English: Communion setting at an Evangelical L...

English: Communion setting at an Evangelical Lutheran Church in America worship service: an open Bible, both unleavened bread and gluten-free wafers, a chalice of wine, and another containing grape juice (Photo credit: Wikipedia)

Our reading comes from Exodus 24:1-2, 9-11

(1) Then he said to Moses, “come up to the Lord, you and Aaron, Nadab and Abihu, and seventy of the elders of Israel.  You are to worship at a distance, (2) but Moses alone is to approach the lord; the others must not come near.  And the people may not come up with him.”

(9)Moses and Aaron, Nadab and Abihu, and the seventy elders of Israel went up (10) and saw the God of Israel.  Under His feet was something like a pavement made of sapphire, clear as the sky itself.  bud God did not raise his hand against these leaders of the Israelites; they saw God, and they ate and drank.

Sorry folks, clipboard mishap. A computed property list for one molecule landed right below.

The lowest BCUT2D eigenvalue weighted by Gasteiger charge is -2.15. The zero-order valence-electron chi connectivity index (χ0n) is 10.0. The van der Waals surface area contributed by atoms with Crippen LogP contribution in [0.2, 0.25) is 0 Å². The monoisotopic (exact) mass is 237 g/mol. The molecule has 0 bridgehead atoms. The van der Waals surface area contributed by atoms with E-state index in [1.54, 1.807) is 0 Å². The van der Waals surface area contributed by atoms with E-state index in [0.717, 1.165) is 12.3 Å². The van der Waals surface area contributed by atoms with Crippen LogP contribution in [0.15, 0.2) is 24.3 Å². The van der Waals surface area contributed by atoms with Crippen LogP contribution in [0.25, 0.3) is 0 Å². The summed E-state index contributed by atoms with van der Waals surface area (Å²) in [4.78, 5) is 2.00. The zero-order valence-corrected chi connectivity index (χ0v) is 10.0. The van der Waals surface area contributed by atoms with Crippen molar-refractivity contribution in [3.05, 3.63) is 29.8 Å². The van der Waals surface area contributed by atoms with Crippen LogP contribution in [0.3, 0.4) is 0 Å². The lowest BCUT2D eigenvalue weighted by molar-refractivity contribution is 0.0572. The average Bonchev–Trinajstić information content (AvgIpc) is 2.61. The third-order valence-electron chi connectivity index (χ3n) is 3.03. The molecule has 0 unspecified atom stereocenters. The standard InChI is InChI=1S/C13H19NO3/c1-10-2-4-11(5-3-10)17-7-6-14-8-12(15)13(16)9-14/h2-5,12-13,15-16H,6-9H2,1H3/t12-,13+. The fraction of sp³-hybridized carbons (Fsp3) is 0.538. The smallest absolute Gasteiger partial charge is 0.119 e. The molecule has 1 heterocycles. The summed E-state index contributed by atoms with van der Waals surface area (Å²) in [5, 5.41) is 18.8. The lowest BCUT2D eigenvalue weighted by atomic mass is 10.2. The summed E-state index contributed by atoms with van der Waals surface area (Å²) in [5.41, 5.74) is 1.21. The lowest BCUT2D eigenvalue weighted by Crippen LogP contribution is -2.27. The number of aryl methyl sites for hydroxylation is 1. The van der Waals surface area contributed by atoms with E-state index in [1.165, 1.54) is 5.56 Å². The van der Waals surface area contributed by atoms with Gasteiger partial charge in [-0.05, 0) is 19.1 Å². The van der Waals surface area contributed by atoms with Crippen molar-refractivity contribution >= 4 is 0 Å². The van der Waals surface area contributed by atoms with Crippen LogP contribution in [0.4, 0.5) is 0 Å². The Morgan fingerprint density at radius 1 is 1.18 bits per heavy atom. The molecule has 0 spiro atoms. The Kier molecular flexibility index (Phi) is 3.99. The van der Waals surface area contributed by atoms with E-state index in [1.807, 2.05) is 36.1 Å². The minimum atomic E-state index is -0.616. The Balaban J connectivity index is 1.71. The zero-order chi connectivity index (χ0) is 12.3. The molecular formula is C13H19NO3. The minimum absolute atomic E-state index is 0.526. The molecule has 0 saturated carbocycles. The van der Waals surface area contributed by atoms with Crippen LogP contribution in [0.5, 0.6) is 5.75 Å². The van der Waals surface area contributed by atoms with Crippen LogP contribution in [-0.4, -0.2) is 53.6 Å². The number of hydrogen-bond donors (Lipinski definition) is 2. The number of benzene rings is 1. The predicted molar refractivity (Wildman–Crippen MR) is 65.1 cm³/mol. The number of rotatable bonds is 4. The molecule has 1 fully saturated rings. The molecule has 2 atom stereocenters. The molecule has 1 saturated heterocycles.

While we were in college and still dating, my late wife invited me to go home to meet the parents.  The meeting included a sit-down meal at the family dining table.  For my part I was on my best behavior.  My wife had asked her parents to be on their best behavior.  As we dined we sensed a thrill of reverence.

When Moses was preparing to receive the commandments, we are told that he took Aaron, Nadab, Abihu, and the Elders along to participate in a sacred feast.  The text says they ate and drank and were not harmed.   At this banquet with the Lord of Israel they experienced the thrill of reverence.

As you approach the communion table to receive the bread and the cup, do you sense the thrill of reverence?